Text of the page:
Nicola Sturgeon criticises Theresa May over response to Donald Trump climate change withdrawal

Written by Kevin Schofield and Jenni Davidson on 2 June 2017 in News

Theresa May has expressed her disappointment to the US president but refused to sign a joint statement against the decision with France, Germany and Italy

Donald Trump - Image credit: Paco Anselmi PA Wire/PA Images

Nicola Sturgeon has accused Theresa May of an "appalling abdication of leadership" over her response to Donald Trump withdrawing the US from the Paris climate change agreement.

May has been accused of failing to stand up to Trump after he announced that America is withdrawing from the Paris accord on climate change.

The US president announced yesterday that he was fulfilling his promise to pull out of the agreement, which committed 188 countries to keeping global temperature rises "well below" 2C.

Donald Trump said the deal was bad for the American economy, but held out the possibility of the US re-entering the deal if it can be re-negotiated.

Theresa May expressed her "disappointment" at the decision in a phone call with the US president last night.

A Downing Street spokesman said: "President Trump called the Prime Minister this evening to discuss his decision to pull the US out of the Paris Agreement.

"The Prime Minister expressed her disappointment with the decision and stressed that the UK remained committed to the Paris Agreement, as she set out recently at the G7.

"She said that the Paris Agreement provides the right global framework for protecting the prosperity and security of future generations, while keeping energy affordable and secure for our citizens and businesses."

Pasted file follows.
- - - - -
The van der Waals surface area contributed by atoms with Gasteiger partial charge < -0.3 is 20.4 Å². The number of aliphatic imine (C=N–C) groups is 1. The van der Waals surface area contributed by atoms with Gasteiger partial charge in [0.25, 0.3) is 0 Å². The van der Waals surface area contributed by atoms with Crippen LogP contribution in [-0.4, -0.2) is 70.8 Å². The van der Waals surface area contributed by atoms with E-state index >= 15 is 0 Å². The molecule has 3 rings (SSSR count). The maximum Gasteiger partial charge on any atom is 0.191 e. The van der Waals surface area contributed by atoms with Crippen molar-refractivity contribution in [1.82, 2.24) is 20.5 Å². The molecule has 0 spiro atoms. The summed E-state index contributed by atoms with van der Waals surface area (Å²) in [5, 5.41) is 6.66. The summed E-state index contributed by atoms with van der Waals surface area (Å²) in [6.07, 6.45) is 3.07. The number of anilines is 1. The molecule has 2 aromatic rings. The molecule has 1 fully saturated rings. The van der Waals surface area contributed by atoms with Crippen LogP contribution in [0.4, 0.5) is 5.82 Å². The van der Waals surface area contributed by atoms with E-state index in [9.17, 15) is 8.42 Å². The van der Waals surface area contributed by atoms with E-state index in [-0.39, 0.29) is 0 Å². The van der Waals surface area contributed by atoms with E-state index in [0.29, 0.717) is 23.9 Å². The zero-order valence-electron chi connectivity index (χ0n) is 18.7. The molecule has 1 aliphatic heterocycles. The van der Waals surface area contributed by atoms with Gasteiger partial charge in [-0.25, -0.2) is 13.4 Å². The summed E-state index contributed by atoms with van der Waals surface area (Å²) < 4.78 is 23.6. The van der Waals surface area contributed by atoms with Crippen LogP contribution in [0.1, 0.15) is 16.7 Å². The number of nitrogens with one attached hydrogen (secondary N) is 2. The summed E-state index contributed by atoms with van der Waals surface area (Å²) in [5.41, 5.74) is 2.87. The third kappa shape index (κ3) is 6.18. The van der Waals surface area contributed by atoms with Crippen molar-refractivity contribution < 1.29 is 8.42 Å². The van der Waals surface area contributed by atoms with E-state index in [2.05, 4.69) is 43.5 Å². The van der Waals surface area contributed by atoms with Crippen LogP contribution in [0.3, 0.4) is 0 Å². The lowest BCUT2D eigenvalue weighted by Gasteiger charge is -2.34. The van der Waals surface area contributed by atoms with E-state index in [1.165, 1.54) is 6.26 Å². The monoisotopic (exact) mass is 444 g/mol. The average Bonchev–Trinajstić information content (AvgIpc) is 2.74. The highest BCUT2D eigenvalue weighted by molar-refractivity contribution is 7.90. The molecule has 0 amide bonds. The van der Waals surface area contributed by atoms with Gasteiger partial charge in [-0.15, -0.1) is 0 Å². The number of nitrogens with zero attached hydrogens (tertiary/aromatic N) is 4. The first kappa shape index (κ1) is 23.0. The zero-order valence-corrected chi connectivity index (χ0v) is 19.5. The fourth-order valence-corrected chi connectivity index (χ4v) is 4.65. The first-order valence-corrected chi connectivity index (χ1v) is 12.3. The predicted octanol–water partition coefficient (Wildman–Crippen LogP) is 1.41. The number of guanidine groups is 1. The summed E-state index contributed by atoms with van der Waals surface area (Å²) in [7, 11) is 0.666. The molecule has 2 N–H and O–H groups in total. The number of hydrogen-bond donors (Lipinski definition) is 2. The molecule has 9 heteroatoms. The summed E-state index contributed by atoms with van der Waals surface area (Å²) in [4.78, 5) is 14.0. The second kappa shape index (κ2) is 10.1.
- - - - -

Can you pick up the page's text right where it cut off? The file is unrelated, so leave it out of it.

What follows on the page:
But May has been criticised for not putting her name to a strongly worded joint statement issued last night by France, Germany and Italy, which said the accord was "a cornerstone in the co-operation between our countries, for effectively and timely tackling climate change".

Nicola Sturgeon accused May of an "appalling abdication of leadership", while Labour's Emily Thornberry said the UK Government had "failed to raise even the quietest peep in protest".

Liberal Democrat leader Tim Farron said: "You have gone to Washington to hold Donald Trump's hand, now is the time to hold his feet to the fire. 

"If the special relationship between the Prime Minister and Mr Trump actually exists, it exists for moments like this. We need to make him see sense on climate change.

"Prime Minister: if your special relationship with Donald Trump means anything, prove it."

The Prime Minister has previously been criticised for being too slow to condemn President Trump's attempts to ban immigrants to the US from some Muslim-majority countries.

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